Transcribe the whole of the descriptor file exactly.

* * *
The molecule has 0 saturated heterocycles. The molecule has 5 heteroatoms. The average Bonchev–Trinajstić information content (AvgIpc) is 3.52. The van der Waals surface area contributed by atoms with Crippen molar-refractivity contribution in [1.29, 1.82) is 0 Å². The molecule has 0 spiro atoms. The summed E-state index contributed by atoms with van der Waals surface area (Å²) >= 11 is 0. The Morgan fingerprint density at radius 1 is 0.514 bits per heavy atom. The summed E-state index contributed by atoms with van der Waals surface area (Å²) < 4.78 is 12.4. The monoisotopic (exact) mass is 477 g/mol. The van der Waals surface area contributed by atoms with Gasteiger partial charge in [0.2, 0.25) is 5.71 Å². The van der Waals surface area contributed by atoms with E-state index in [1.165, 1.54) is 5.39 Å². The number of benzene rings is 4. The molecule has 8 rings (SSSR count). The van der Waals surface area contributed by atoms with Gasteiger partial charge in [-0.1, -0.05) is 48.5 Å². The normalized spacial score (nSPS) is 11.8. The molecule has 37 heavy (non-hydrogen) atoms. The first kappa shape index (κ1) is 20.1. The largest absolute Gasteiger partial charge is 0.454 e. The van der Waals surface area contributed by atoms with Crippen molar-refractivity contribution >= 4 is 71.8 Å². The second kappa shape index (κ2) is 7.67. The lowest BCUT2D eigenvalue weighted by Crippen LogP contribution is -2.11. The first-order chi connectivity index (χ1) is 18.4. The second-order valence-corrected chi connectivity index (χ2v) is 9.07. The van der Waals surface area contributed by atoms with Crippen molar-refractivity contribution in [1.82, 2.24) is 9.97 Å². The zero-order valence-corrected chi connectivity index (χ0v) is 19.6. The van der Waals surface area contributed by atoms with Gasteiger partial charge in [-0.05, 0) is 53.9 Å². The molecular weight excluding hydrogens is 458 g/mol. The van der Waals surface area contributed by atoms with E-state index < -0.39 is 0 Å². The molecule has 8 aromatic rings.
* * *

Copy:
The molecule has 0 saturated heterocycles. The molecule has 5 heteroatoms. The average Bonchev–Trinajstić information content (AvgIpc) is 3.52. The van der Waals surface area contributed by atoms with Crippen molar-refractivity contribution in [1.29, 1.82) is 0 Å². The molecule has 0 spiro atoms. The summed E-state index contributed by atoms with van der Waals surface area (Å²) >= 11 is 0. The Morgan fingerprint density at radius 1 is 0.514 bits per heavy atom. The summed E-state index contributed by atoms with van der Waals surface area (Å²) < 4.78 is 12.4. The monoisotopic (exact) mass is 477 g/mol. The van der Waals surface area contributed by atoms with Gasteiger partial charge in [0.2, 0.25) is 5.71 Å². The van der Waals surface area contributed by atoms with E-state index in [1.165, 1.54) is 5.39 Å². The number of benzene rings is 4. The molecule has 8 rings (SSSR count). The van der Waals surface area contributed by atoms with Gasteiger partial charge in [-0.1, -0.05) is 48.5 Å². The normalized spacial score (nSPS) is 11.8. The molecule has 37 heavy (non-hydrogen) atoms. The first kappa shape index (κ1) is 20.1. The largest absolute Gasteiger partial charge is 0.454 e. The van der Waals surface area contributed by atoms with Crippen molar-refractivity contribution >= 4 is 71.8 Å². The second kappa shape index (κ2) is 7.67. The lowest BCUT2D eigenvalue weighted by Crippen LogP contribution is -2.11. The first-order chi connectivity index (χ1) is 18.4. The second-order valence-corrected chi connectivity index (χ2v) is 9.07. The van der Waals surface area contributed by atoms with Crippen molar-refractivity contribution in [1.82, 2.24) is 9.97 Å². The zero-order valence-corrected chi connectivity index (χ0v) is 19.6. The van der Waals surface area contributed by atoms with Gasteiger partial charge in [-0.05, 0) is 53.9 Å². The molecular weight excluding hydrogens is 458 g/mol. The van der Waals surface area contributed by atoms with E-state index < -0.39 is 0 Å². The molecule has 8 aromatic rings.